India’s financial system is gradually maturing as it moves away from banks, says RBI Governor Shaktikanta Das

  • While banks have been the main channels of credit in the economy, recent trends suggest an increasing role of non-bank channels, said RBI Governor Shaktikanta Das.
  • The Indian financial system has moved from a banking system to a hybrid system.
  • While the pandemic has created huge challenges, Das said, it is also acting as an inflection point to change the course of development.

the Reserve Bank of India Governor Shaktikanta Das, in remarks at the 48th convention of
All India Management Association, said India’s financial landscape is becoming increasingly vibrant and resilient as the assets of nonbanks and mutual funds grow.

The Indian financial system, he said, has rapidly transformed to meet the growing needs of the economy. “While banks have been the primary credit channels in the economy, recent trends suggest an increasing role for non-bank channels. ”

The growth in the assets of non-bank financial intermediaries, including non-bank lenders and mutual funds, as well as the increase in financing through corporate bonds has helped the Indian financial system to move away from banking leadership.

“This is a sign of a constantly evolving financial system moving from a financial system dominated by banks to a hybrid system,” he added.

This comes as the balance sheet of non-bank financial corporations (NBFC) saw double-digit year-on-year growth in the quarter of 13% and 12%, respectively, over the three months ended September and December of last year. As of December 2020, the total assets of NBFCs in the country stood at 2.43 lakh crore.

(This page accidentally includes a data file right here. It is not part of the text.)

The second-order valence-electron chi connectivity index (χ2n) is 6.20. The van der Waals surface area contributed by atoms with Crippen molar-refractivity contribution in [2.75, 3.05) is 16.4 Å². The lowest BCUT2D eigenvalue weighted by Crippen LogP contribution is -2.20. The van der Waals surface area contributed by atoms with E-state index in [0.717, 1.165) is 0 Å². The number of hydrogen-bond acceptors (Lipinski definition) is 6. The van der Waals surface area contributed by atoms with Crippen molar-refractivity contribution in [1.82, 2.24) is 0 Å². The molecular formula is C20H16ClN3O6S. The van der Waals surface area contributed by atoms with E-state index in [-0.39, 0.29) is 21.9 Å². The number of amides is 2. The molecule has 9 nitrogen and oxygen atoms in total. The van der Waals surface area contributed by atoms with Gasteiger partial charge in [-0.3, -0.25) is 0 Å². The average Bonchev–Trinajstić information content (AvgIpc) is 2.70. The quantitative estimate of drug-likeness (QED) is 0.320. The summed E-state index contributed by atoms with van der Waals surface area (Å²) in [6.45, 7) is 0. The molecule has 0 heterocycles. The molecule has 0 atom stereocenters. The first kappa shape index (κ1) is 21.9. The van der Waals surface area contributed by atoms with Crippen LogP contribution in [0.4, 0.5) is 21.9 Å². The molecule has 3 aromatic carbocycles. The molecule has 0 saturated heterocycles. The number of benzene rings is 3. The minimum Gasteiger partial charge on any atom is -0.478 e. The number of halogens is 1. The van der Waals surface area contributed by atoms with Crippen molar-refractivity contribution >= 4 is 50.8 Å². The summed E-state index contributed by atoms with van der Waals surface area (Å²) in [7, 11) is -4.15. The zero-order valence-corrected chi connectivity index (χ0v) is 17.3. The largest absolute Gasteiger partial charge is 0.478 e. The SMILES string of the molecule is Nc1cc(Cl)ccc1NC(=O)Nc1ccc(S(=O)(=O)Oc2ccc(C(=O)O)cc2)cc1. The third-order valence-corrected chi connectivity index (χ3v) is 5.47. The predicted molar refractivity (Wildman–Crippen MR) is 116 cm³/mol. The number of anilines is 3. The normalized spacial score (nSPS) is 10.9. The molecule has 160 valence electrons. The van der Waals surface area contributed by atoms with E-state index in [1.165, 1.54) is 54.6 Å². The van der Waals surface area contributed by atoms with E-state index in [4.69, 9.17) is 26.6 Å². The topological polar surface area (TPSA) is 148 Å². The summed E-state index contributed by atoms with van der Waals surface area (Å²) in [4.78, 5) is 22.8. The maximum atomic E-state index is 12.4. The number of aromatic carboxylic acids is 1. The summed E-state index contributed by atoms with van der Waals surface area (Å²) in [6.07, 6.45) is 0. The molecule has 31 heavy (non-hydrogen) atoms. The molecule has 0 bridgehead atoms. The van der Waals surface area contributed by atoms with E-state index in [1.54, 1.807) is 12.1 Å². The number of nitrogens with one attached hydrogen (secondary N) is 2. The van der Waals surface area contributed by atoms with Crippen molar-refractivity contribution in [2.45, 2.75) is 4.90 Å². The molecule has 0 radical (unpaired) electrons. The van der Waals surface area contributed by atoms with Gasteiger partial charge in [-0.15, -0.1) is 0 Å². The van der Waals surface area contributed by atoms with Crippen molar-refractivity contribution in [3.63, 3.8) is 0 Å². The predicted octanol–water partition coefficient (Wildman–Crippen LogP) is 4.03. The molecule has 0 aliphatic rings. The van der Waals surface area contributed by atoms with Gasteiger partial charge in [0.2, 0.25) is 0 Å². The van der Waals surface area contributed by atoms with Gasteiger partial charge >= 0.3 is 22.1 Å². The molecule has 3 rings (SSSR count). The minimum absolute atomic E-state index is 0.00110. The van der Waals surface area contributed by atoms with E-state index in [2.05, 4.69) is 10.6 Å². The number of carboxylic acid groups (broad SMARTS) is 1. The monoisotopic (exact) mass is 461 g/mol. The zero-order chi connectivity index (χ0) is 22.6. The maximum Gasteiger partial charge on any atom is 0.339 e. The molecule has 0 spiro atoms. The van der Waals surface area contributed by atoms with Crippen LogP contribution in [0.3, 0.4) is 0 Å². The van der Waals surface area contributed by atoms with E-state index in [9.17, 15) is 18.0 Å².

“However, this double-digit growth in an unfavorable macroeconomic environment indicates the resilience of NBFCs, which have been able to cushion the impact of the pandemic on their balance sheets through rapid adoption of technology, political support and reasonably strong fundamentals. “the RBI said in its May

Despite the impact of the second wave of the pandemic, ICRA said in a July memo that about 42% of the 65 non-banks polled by the rating agency expected growth of more than 15%. of their assets under management (AUM) during the 2021-22 financial year.

In addition, Das also highlighted the progress made in strengthening the cybersecurity capacity of the financial sector. “Substantial progress has been made in strengthening the internal defense mechanism of financial institutions to identify, measure and mitigate risks. This is an ongoing process and the efforts of all stakeholders will need to be sustained, ”he said.

On financial inclusion

Das also highlighted the impact of the COVID-19 pandemic on poor and vulnerable segments of society. This is because day workers, service workers and the informal sector have been hit hard during the pandemic, as their employment and income opportunities have been reduced.

“The lasting damage inflicted by the pandemic on these segments is a serious concern for inclusive growth. In the medium and long term, efficiency and equity will be of great importance for sustainable growth and macroeconomic performance, ”he said.

Additionally, Das said financial inclusion also faces a challenge of growing automation during the pandemic. “Such a scenario requires significant qualification / training of our workforce. We must also guard against any emergence of a ‘digital divide’ as digitization accelerates after the pandemic, ”he said.

While the pandemic has created huge challenges, Das said, it is also acting as an inflection point to change the course of development. “Creating income and jobs with digitization and innovation can bring a new era of prosperity for a large number of people,” he said.

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Don F. Davis